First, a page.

Infants that are ready for food sooner can begin as young as four weeks of age, but not earlier.
The recommendations follow a current change in global thinking on when to present potential allergens, the most frequent of which are cow’s milk, egg, peanut, tree nuts, fish, shellfish, wheat and soy.
Infants are considered at high risk if they have a history of eczema or even a sibling or parent with allergies.
The society advises doctors to provide potential allergens one at a time to evaluate reaction. When the foods are taken well, offer them a few times a week to maintain tolerance. When there’s an adverse reaction, consult a doctor concerning future actions.
The society directed to emerging signs that offering allergenic solids before six months might help prevent the development of an allergy in high-risk babies, especially to egg and peanut.
This was in contrast to the society’s information in 2013 when it urged six months of exclusive breastfeeding for babies at high risk for food allergy.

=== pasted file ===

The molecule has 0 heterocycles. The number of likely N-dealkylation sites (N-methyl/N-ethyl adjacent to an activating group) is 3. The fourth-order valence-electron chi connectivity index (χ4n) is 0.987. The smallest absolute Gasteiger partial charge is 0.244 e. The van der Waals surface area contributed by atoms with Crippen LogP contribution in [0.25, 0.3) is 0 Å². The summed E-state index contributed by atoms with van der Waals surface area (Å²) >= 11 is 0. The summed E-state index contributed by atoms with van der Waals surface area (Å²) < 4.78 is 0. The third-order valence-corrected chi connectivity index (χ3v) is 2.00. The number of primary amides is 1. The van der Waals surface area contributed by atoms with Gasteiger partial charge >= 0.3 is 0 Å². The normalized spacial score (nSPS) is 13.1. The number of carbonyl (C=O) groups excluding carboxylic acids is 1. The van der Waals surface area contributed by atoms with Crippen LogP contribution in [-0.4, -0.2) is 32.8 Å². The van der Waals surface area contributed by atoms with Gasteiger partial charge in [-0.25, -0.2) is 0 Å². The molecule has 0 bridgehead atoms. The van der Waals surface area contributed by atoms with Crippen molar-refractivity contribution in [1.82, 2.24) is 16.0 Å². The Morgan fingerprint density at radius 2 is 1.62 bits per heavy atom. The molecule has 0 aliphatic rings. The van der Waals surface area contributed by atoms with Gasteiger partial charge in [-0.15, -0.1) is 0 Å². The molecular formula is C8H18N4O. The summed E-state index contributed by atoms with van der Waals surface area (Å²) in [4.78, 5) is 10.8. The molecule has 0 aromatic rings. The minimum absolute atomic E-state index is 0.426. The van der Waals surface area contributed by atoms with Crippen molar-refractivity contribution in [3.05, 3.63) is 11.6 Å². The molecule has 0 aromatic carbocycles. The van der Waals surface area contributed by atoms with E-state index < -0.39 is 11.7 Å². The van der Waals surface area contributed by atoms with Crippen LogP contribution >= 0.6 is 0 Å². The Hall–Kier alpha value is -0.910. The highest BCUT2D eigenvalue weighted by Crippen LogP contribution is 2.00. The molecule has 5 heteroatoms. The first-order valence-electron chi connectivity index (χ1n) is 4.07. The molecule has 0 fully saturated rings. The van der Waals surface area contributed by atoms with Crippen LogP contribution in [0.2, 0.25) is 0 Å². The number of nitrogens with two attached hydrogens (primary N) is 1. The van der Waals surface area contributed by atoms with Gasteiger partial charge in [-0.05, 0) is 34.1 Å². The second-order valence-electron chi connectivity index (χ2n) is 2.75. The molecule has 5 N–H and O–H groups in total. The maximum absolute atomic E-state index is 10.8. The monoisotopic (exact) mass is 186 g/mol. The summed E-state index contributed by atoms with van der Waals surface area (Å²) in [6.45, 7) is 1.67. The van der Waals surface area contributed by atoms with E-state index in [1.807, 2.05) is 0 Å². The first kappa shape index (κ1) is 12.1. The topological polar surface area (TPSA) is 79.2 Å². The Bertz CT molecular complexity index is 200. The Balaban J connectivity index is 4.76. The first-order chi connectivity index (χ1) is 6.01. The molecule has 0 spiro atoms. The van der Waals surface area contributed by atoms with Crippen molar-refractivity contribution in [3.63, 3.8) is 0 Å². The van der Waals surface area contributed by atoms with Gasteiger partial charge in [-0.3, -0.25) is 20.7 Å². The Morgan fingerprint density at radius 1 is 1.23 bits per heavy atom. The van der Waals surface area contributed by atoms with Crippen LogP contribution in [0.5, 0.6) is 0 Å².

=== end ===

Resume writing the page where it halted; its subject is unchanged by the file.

The new guidelines note, Health Canada still recommends breastfeeding exclusively for six months.
However, infants a few weeks younger may try solids if they are ready.
“We now know that, in high-risk kids, allergenic foods should be introduced at an early age,” Dr Elissa Abrams, chair of the CPS Allergy Section and also a pediatric immunologist with the University of Manitoba, said Thursday in a release.
“For families with a history of allergies, these recommendations give them guidance on what they can do to help prevent the condition in their children.”
Infants that are not regarded as high risk should begin trying foods in about six months old.
For young babies new to solids, the culture recommends diluting smooth peanut butter with water or mixing it with a previously tolerated pureed fruit or vegetable, or breast milk.
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